My Daddy Told Me; FRANK SINATRA JR Was Six When His Famous Father Divorced His Mother to Wed Ava Gardner. He Tells PAULA KERR How, after Years Apart, He Became His Dad's Music Manager

Daily Mail (London), June 17, 2006 | Go to article overview

My Daddy Told Me; FRANK SINATRA JR Was Six When His Famous Father Divorced His Mother to Wed Ava Gardner. He Tells PAULA KERR How, after Years Apart, He Became His Dad's Music Manager


Byline: PAULA KERR

The most important thing I learned from my father was that hard work always pays off. The entertainment industry uses people up very quickly.

For someone to last a decade, let alone six of them, as he did, was remarkable, but he started the hard way. At the beginning of his career, he sang in small night clubs for tips or nothing at all, just to get himself known, and he believed I should also make my own way.

I started playing piano aged five and studied music at university, but I learned most of what I know from working with other musicians, rather than from my father. He offered me no introductions to influential friends and I didn't ask for any.

I had to find my own path to earn his respect.

I sound like my father when I sing and the older I get, the more I'm told we look alike, too, though our personalities are very different. I don't crave the spotlight in the way he did.

There are too many sacrifices that go along with it. There is always a price to pay. In 1963, when I was 19, I was kidnapped at gunpoint and my father paid a [pounds sterling]130,000 ransom demand.

After that, there were many who thought the event was a publicity stunt.

Unfortunately, it has thrown doubt on my integrity and will stay with me for the rest of my life.

The thing I admired most about my father was his loyalty.

He had a lot of famous friends. I remember being in my 20s when he took me to the Players Club on Sunset Strip, Los Angeles, to meet Orson Welles and Rita Hayworth. Some of the people he cared about were popular, like Sammy Davis Jr. …

The rest of this article is only available to active members of Questia

Sign up now for a free, 1-day trial and receive full access to:

  • Questia's entire collection
  • Automatic bibliography creation
  • More helpful research tools like notes, citations, and highlights
  • Ad-free environment

Already a member? Log in now.

Notes for this article

Add a new note
If you are trying to select text to create highlights or citations, remember that you must now click or tap on the first word, and then click or tap on the last word.
One moment ...
Default project is now your active project.
Project items

Items saved from this article

This article has been saved
Highlights (0)
Some of your highlights are legacy items.

Highlights saved before July 30, 2012 will not be displayed on their respective source pages.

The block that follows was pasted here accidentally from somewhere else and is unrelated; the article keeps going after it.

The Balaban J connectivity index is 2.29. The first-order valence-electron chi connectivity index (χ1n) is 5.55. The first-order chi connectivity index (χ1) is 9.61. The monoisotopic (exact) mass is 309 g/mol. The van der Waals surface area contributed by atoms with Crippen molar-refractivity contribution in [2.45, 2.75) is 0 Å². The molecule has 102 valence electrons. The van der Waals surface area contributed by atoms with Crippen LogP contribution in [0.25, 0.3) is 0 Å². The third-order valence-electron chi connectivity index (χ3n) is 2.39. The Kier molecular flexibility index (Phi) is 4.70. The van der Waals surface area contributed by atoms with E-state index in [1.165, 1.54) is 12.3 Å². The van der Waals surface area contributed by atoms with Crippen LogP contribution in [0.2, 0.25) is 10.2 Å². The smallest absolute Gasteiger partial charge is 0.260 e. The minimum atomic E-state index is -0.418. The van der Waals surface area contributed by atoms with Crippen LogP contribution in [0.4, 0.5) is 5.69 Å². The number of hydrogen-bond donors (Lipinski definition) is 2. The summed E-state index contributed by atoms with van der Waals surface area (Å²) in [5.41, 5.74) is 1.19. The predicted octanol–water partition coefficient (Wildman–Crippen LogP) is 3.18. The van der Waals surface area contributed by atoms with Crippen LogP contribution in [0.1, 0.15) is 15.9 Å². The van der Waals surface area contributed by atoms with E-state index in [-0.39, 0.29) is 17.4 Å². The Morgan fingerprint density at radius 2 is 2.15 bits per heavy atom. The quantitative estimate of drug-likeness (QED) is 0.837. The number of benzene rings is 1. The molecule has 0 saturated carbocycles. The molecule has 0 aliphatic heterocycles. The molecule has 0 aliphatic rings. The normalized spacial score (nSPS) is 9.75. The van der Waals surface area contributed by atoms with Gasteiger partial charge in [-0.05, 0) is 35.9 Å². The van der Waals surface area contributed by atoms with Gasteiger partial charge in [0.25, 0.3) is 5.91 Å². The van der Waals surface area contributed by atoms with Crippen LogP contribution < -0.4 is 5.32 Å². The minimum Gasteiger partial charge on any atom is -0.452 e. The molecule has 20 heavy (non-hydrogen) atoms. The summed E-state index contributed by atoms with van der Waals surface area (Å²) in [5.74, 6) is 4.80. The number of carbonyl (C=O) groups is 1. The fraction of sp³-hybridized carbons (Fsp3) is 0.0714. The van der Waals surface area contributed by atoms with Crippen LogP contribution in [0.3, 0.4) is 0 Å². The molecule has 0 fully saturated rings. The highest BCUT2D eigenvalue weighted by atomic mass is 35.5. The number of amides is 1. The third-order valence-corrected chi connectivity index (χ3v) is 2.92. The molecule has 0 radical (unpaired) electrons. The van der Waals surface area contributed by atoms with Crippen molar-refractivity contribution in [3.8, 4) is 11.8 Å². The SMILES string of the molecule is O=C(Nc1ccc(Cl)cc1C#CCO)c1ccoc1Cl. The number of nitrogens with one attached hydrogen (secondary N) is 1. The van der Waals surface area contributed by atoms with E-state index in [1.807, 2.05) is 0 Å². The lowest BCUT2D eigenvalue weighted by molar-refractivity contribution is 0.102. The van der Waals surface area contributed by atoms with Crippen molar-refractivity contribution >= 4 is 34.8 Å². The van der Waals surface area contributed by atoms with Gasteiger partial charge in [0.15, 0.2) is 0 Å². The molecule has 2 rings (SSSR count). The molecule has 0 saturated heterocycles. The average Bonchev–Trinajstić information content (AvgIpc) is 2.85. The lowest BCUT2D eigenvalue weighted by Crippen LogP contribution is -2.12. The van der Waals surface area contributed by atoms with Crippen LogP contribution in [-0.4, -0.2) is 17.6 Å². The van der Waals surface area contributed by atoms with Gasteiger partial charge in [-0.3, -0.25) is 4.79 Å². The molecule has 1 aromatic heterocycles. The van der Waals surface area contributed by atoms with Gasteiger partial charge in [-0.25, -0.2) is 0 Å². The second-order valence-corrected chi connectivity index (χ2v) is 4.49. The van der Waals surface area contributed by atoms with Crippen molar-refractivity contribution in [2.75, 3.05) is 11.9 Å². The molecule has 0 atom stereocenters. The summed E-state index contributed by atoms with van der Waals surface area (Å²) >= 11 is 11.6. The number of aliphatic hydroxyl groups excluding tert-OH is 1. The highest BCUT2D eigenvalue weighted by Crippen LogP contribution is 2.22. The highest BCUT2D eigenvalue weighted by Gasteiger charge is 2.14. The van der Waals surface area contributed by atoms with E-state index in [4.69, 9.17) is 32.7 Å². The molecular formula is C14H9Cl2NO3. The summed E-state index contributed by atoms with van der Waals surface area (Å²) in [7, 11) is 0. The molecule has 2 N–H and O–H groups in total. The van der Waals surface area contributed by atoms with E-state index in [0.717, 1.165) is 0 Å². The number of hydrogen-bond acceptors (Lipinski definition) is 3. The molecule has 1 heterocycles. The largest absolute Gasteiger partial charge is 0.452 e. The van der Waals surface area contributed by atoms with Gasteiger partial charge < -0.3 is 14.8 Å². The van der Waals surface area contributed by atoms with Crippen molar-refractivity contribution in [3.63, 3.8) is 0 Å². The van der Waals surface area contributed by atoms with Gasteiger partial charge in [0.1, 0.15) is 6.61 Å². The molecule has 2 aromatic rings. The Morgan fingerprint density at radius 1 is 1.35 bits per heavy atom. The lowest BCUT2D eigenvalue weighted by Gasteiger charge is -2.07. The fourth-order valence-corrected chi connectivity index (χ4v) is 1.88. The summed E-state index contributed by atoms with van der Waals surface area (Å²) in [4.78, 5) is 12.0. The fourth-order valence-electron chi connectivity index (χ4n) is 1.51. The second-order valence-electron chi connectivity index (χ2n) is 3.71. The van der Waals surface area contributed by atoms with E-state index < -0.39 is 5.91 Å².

You can easily re-create the highlights by opening the book page or article, selecting the text, and clicking “Highlight.”

Citations (0)
Some of your citations are legacy items.

Any citation created before July 30, 2012 will labeled as a “Cited page.” New citations will be saved as cited passages, pages or articles.

We also added the ability to view new citations from your projects or the book or article where you created them.

Notes (0)
Bookmarks (0)

You have no saved items from this article

Project items include:
  • Saved book/article
  • Highlights
  • Quotes/citations
  • Notes
  • Bookmarks
Notes
Cite this article

Cited article

Style
Citations are available only to our active members.
Sign up now to cite pages or passages in MLA, APA and Chicago citation styles.

(Einhorn, 1992, p. 25)

(Einhorn 25)

1

1. Lois J. Einhorn, Abraham Lincoln, the Orator: Penetrating the Lincoln Legend (Westport, CT: Greenwood Press, 1992), 25, http://www.questia.com/read/27419298.

Cited article

My Daddy Told Me; FRANK SINATRA JR Was Six When His Famous Father Divorced His Mother to Wed Ava Gardner. He Tells PAULA KERR How, after Years Apart, He Became His Dad's Music Manager
Settings

Settings

Typeface
Text size Smaller Larger Reset View mode
Search within

Search within this article

Look up

Look up a word

  • Dictionary
  • Thesaurus
Please submit a word or phrase above.
Print this page

Print this page

Why can't I print more than one page at a time?

Full screen

matching results for page

Cited passage

Style
Citations are available only to our active members.
Sign up now to cite pages or passages in MLA, APA and Chicago citation styles.

"Portraying himself as an honest, ordinary person helped Lincoln identify with his audiences." (Einhorn, 1992, p. 25).

"Portraying himself as an honest, ordinary person helped Lincoln identify with his audiences." (Einhorn 25)

"Portraying himself as an honest, ordinary person helped Lincoln identify with his audiences."1

1. Lois J. Einhorn, Abraham Lincoln, the Orator: Penetrating the Lincoln Legend (Westport, CT: Greenwood Press, 1992), 25, http://www.questia.com/read/27419298.

Cited passage

Thanks for trying Questia!

Please continue trying out our research tools, but please note, full functionality is available only to our active members.

Your work will be lost once you leave this Web page.

For full access in an ad-free environment, sign up now for a FREE, 1-day trial.

Already a member? Log in now.